The Level of Accuracy in the Sixth Season of the Medical Television Show, House M.D.

Persistent Link:
http://hdl.handle.net/10150/614159
Title:
The Level of Accuracy in the Sixth Season of the Medical Television Show, House M.D.
Author:
Barraclough, Jacqueline; Nguyen, NgocThuy-Grace; Apgar, David
Affiliation:
College of Pharmacy, The University of Arizona
Issue Date:
2014
Rights:
Copyright © is held by the author.
Collection Information:
This item is part of the Pharmacy Student Research Projects collection, made available by the College of Pharmacy and the University Libraries at the University of Arizona. For more information about items in this collection, please contact Jennifer Martin, Associate Librarian and Clinical Instructor, Pharmacy Practice and Science, jenmartin@email.arizona.edu.
Publisher:
The University of Arizona.
Abstract:
Specific Aims: The aim of this study was to evaluate the level of accuracy of medical information presented in the sixth season of the popular prime time medical drama, House M.D. Methods: The study was a descriptive, retrospective assessment of twelve episodes in the sixth season of the medical television show, House M.D. Three parameters were compared to reliable medical sources: signs and symptoms, diagnostic procedures, and medical treatment for the one primary medical problem portrayed in each episode. Three researchers reviewed each episode independently and rated the accuracy of each parameter. The accuracy of each dependent variable was rated on a scale of one to four (most to least accurate, respectively). After discussion, a consensus rating was determined for all three variables for all twelve episodes. Main Results: The average accuracy scores for the signs and symptoms, diagnostic procedures, and medical treatments were 2.08, 2.58 (ie.,least accurate), and 1.5 (ie., most accurate), respectively. The average accuracy score across the three parameters was 2.06 (correct but somewhat unusual). The one-way ANOVA analysis on the variables revealed a statistically significant difference among the groups, with a p value of 0.003. The Tukey HSD test confirmed the statistically significant difference between diagnostic procedures and treatment (p = 0.002). Conclusion: The treatments portrayed in twelve episodes of season six were judged more accurate than signs and symptoms and diagnostic procedures. The average accuracy score of the three groups determined that the medical information presented in the episodes seemed to be correct but somewhat unusual.
Description:
Class of 2014 Abstract
Keywords:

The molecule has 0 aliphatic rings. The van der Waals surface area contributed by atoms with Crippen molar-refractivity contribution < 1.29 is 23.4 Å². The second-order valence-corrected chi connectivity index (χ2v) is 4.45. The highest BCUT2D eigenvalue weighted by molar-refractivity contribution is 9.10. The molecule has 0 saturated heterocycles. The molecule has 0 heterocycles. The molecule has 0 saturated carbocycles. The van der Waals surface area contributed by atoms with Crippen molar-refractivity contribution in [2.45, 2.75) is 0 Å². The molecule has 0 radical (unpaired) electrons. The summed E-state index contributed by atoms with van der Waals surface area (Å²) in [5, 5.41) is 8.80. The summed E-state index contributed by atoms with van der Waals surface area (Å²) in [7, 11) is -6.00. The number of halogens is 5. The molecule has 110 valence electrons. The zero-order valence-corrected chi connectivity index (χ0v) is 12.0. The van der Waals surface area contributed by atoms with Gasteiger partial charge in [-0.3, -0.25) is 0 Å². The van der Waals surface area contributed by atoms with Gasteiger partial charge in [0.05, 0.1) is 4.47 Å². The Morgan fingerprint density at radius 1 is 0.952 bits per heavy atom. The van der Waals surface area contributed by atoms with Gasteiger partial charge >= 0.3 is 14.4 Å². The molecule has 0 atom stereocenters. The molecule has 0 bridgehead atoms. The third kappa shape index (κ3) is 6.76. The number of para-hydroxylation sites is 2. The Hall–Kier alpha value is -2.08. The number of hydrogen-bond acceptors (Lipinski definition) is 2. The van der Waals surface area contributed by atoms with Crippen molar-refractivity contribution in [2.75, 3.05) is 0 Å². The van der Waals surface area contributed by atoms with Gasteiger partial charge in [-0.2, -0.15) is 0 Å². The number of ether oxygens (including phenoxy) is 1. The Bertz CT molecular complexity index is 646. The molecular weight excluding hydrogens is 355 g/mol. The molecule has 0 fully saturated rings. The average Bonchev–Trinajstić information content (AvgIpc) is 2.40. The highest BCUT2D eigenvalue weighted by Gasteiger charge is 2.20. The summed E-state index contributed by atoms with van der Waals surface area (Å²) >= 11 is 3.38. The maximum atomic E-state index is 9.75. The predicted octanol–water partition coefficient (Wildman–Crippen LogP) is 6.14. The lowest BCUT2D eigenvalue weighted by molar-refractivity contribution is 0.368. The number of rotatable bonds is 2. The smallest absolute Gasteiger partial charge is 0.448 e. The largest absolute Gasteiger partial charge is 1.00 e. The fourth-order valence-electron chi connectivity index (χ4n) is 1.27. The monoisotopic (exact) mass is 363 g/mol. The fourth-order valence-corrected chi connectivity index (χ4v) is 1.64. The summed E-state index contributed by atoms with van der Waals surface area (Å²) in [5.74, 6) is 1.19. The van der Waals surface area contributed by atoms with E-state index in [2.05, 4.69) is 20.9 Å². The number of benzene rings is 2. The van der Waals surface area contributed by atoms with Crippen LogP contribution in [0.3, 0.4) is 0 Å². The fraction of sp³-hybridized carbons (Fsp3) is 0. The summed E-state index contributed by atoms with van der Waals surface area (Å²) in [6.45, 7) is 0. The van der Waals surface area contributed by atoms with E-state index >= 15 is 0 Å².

Accuracy; House M.D.; Television Show; Sixth Season
Advisor:
Apgar, David

Full metadata record

DC FieldValue Language
dc.contributor.advisorApgar, Daviden
dc.contributor.authorBarraclough, Jacquelineen
dc.contributor.authorNguyen, NgocThuy-Graceen
dc.contributor.authorApgar, Daviden
dc.date.accessioned2016-06-22T17:53:45Z-
dc.date.available2016-06-22T17:53:45Z-
dc.date.issued2014-
dc.identifier.urihttp://hdl.handle.net/10150/614159-
dc.descriptionClass of 2014 Abstracten
dc.description.abstractSpecific Aims: The aim of this study was to evaluate the level of accuracy of medical information presented in the sixth season of the popular prime time medical drama, House M.D. Methods: The study was a descriptive, retrospective assessment of twelve episodes in the sixth season of the medical television show, House M.D. Three parameters were compared to reliable medical sources: signs and symptoms, diagnostic procedures, and medical treatment for the one primary medical problem portrayed in each episode. Three researchers reviewed each episode independently and rated the accuracy of each parameter. The accuracy of each dependent variable was rated on a scale of one to four (most to least accurate, respectively). After discussion, a consensus rating was determined for all three variables for all twelve episodes. Main Results: The average accuracy scores for the signs and symptoms, diagnostic procedures, and medical treatments were 2.08, 2.58 (ie.,least accurate), and 1.5 (ie., most accurate), respectively. The average accuracy score across the three parameters was 2.06 (correct but somewhat unusual). The one-way ANOVA analysis on the variables revealed a statistically significant difference among the groups, with a p value of 0.003. The Tukey HSD test confirmed the statistically significant difference between diagnostic procedures and treatment (p = 0.002). Conclusion: The treatments portrayed in twelve episodes of season six were judged more accurate than signs and symptoms and diagnostic procedures. The average accuracy score of the three groups determined that the medical information presented in the episodes seemed to be correct but somewhat unusual.en
dc.language.isoen_USen
dc.publisherThe University of Arizona.en
dc.rightsCopyright © is held by the author.en
dc.subjectAccuracyen
dc.subjectHouse M.D.en
dc.subjectTelevision Showen
dc.subjectSixth Seasonen
dc.titleThe Level of Accuracy in the Sixth Season of the Medical Television Show, House M.D.en_US
dc.typetexten
dc.typeElectronic Reporten
dc.contributor.departmentCollege of Pharmacy, The University of Arizonaen
dc.description.collectioninformationThis item is part of the Pharmacy Student Research Projects collection, made available by the College of Pharmacy and the University Libraries at the University of Arizona. For more information about items in this collection, please contact Jennifer Martin, Associate Librarian and Clinical Instructor, Pharmacy Practice and Science, jenmartin@email.arizona.edu.en
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